The poorest schools suffered funding cuts under Conservative Party reforms, according to a watchdog.
Government efforts to “level up” funding for education have resulted in cuts to the money going to the most deprived schools.
The Whitehall spending watchdog, the National Audit Office (NAO), says almost 60% of the most deprived fifth of schools had seen a real terms reduction in Government funding since 2017-18.
Cities with high levels of deprivation, such as Nottingham and Birmingham, as well as most London boroughs, saw cuts while local authorities with relatively low levels of deprivation in the South West, the East Midlands and the South East received increases of around 1%.
The head of the NAO Gareth Davies said: “The Department for Education has met its objective of making the way it allocates school funding more transparent and consistent. However, it is less clear whether it has met its objective of allocating funding fairly.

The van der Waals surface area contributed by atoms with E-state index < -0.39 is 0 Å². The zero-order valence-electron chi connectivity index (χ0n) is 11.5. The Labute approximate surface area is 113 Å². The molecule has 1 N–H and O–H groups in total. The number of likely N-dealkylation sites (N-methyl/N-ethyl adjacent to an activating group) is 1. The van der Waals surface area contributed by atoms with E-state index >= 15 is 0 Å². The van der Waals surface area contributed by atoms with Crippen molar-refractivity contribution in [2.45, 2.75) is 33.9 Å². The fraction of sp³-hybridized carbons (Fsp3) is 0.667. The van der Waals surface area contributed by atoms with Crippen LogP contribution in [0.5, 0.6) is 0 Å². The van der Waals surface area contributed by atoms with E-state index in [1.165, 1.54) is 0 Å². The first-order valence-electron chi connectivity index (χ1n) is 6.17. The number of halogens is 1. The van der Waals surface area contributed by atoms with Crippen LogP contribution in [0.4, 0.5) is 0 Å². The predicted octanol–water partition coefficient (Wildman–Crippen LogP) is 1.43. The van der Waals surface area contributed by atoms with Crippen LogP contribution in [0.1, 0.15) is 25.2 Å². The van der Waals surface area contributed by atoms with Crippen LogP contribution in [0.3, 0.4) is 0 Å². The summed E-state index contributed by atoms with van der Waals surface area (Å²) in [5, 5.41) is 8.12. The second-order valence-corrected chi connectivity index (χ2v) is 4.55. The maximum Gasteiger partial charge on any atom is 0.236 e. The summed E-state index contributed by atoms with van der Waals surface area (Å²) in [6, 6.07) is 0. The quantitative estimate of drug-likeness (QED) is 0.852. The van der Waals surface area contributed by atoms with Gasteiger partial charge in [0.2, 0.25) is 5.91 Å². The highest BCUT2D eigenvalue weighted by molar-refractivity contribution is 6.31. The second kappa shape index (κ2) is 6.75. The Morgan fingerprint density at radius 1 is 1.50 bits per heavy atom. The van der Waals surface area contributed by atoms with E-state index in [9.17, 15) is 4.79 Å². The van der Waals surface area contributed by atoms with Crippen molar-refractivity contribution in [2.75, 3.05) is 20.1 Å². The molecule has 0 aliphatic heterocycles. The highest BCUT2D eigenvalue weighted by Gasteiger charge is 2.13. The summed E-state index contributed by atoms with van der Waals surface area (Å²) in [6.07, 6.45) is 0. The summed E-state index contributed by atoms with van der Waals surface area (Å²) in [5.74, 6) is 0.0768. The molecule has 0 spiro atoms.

“Although more deprived areas and schools continue to receive more per-pupil funding than those that are less deprived, the difference in funding has narrowed.
“The department must evaluate whether this funding model is matching resources to need.”
The formula, first introduced in 2018-19, brought in minimum per-pupil funding levels, but because most schools with high levels of deprivation were already receiving above the minimum threshold they did not see any increase.
However, under the formula, more than one in three of the least deprived fifth of schools (37.1%) did get a rise.
In all, in 2020-21 an additional £266 million was allocated to 3,150 schools – none in the poorest fifth.
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